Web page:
Hope for a better tomorrow

Most of us think hope is like wishing on a star. It feels nice but also distant, alive only in some fairy tale future with little practical use in the present world of hard facts. After the 1995 Oklahoma City bombing, I learned there is a deeper and more powerful reality in hope that goes beyond a mere wish. As it turns out, true hope is scientifically proven to help heal both individuals and organizations after prolonged trauma and loss.

Our credit union experienced extreme trauma and loss in the aftermath of the bombing of the Alfred P. Murrah Federal Building. Our only office was destroyed. Most of our managers and over half of our staff were killed. I was one of the few lucky survivors, buried alive for over six hours. Beyond the grief and funerals, replaced computers and new office space, we still had hope.

I never had the words to describe this until a year before the pandemic. I ran across the book Hope Rising, coauthored by Dr. Chan Hellman, PhD, the Director of the University of Oklahoma’s Hope Research Center. His framework and pathways among trauma, loss, and hope perfectly described what I experienced after the bombing. According to Dr. Hellman, hope’s true definition is the belief that the future will be better, and you have a role in making that happen.

We often forget that second, critical part of hope’s definition. We say things like “I hope you have a great trip,” but we really have no control over that trip. We may hope to win the lottery, but again, we have no role in making that happen. True hope is a belief that you will help create a better tomorrow. That powerful belief will motivate you to take confident, decisive action today. In other words, hope isn’t the distant star, it’s the rocket fuel that you possess, today, to launch into space. Individuals and organizations with high hope have dynamic power to adapt to changing markets and conquer the largest obstacles.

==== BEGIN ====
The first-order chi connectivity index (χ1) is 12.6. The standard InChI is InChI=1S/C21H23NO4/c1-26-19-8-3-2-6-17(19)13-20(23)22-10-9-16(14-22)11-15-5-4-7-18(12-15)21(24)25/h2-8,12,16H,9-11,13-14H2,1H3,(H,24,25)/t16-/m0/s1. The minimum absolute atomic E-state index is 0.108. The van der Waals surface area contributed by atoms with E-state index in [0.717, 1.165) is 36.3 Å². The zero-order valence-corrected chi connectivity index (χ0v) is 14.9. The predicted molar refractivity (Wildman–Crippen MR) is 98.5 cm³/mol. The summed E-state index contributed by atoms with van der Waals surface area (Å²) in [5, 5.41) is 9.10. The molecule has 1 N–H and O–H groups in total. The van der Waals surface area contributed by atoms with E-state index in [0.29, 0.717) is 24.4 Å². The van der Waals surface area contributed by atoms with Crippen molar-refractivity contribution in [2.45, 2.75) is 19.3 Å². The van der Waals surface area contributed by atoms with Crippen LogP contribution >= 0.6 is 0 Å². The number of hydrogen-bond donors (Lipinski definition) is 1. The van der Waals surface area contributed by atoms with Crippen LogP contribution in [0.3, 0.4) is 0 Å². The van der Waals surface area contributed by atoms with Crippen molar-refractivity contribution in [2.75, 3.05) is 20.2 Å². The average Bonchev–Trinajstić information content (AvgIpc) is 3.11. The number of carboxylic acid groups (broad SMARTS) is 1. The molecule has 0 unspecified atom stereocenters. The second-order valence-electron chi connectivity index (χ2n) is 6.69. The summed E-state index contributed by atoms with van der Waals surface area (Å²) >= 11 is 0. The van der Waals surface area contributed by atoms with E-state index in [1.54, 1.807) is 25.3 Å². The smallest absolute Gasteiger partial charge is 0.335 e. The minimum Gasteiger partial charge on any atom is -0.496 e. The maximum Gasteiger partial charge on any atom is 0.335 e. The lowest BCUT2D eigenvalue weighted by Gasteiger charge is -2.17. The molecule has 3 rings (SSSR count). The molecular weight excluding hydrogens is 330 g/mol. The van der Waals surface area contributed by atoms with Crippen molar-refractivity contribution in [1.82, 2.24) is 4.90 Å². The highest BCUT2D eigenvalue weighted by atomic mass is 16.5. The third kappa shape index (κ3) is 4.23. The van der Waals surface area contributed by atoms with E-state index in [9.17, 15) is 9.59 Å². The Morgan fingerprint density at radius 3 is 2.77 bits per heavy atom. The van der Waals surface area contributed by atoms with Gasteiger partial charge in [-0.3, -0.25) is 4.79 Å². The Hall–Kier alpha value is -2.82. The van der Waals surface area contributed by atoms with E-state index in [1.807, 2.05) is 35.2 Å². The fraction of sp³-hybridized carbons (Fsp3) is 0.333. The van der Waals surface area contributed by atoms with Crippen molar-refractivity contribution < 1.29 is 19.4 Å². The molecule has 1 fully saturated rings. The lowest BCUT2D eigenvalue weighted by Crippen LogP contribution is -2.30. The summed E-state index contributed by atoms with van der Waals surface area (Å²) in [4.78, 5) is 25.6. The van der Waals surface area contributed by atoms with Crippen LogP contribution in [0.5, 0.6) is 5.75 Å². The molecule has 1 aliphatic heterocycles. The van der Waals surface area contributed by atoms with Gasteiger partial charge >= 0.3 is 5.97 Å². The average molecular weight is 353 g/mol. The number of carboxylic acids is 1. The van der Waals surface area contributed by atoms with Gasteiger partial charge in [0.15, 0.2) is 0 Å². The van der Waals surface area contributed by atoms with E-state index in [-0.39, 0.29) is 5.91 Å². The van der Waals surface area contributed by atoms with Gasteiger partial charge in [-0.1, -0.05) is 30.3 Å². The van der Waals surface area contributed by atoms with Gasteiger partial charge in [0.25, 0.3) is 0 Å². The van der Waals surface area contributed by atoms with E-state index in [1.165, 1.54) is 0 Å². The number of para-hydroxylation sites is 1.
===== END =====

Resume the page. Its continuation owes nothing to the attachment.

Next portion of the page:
The problem, as Dr. Hellman scientifically proves with decades of research, is individuals and organizations lose hope after prolonged trauma and loss. After the confusion and disorientation of lockdowns, canceled family holidays, and political disruption, many of our employees have certainly lost hope. We all struggle at times to believe we have control over a better tomorrow.

The good news is you can restore hope with intentional action. Against all odds, our credit union survived and even thrived in the aftermath. We found success because leaders within the credit union industry took time to intentionally reignite our hope. They found ways to remind us that we did, in fact, have a role in making our future better. We dusted off the gray soot of victim mentality and moved swiftly toward new goals with confidence.

I am forever grateful my mentors taught us hope was a verb with its sleeves rolled up. Personally, those lessons in hope helped me go back to college, rise in management, and even complete an Ironman triathlon. I feel blessed for the opportunity to teach others about the power of hope. I encourage you to consider doing the same and let your power of hope blaze a brighter future.


Amy Downs is CEO of Allegiance Credit Union (formerly Federal Employees Credit Union), a survivor of the 1995 OKC Bombing, and author of the book, Hope is a Verb.

Amy Downs

Amy Downs

In addition to being the CEO of Allegiance Credit Union, Amy also speaks on the importance of resisting complacency.  Amy survived the 1995 OKC bombing and later transformed her life ... Details

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